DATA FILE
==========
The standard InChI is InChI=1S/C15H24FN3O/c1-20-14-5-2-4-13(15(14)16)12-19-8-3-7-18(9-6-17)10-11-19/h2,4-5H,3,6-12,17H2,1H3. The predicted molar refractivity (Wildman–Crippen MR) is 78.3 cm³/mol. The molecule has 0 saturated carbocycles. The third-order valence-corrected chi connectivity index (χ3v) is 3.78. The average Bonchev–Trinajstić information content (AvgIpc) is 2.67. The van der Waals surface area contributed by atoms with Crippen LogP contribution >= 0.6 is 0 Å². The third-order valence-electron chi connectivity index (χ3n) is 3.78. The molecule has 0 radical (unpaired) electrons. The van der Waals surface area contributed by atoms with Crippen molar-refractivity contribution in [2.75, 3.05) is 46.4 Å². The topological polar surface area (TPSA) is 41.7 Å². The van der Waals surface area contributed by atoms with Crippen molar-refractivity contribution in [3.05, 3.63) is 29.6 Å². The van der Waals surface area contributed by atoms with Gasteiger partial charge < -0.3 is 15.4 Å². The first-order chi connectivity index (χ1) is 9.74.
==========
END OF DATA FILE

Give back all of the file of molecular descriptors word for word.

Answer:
The standard InChI is InChI=1S/C15H24FN3O/c1-20-14-5-2-4-13(15(14)16)12-19-8-3-7-18(9-6-17)10-11-19/h2,4-5H,3,6-12,17H2,1H3. The predicted molar refractivity (Wildman–Crippen MR) is 78.3 cm³/mol. The molecule has 0 saturated carbocycles. The third-order valence-corrected chi connectivity index (χ3v) is 3.78. The average Bonchev–Trinajstić information content (AvgIpc) is 2.67. The van der Waals surface area contributed by atoms with Crippen LogP contribution >= 0.6 is 0 Å². The third-order valence-electron chi connectivity index (χ3n) is 3.78. The molecule has 0 radical (unpaired) electrons. The van der Waals surface area contributed by atoms with Crippen molar-refractivity contribution in [2.75, 3.05) is 46.4 Å². The topological polar surface area (TPSA) is 41.7 Å². The van der Waals surface area contributed by atoms with Crippen molar-refractivity contribution in [3.05, 3.63) is 29.6 Å². The van der Waals surface area contributed by atoms with Gasteiger partial charge < -0.3 is 15.4 Å². The first-order chi connectivity index (χ1) is 9.74.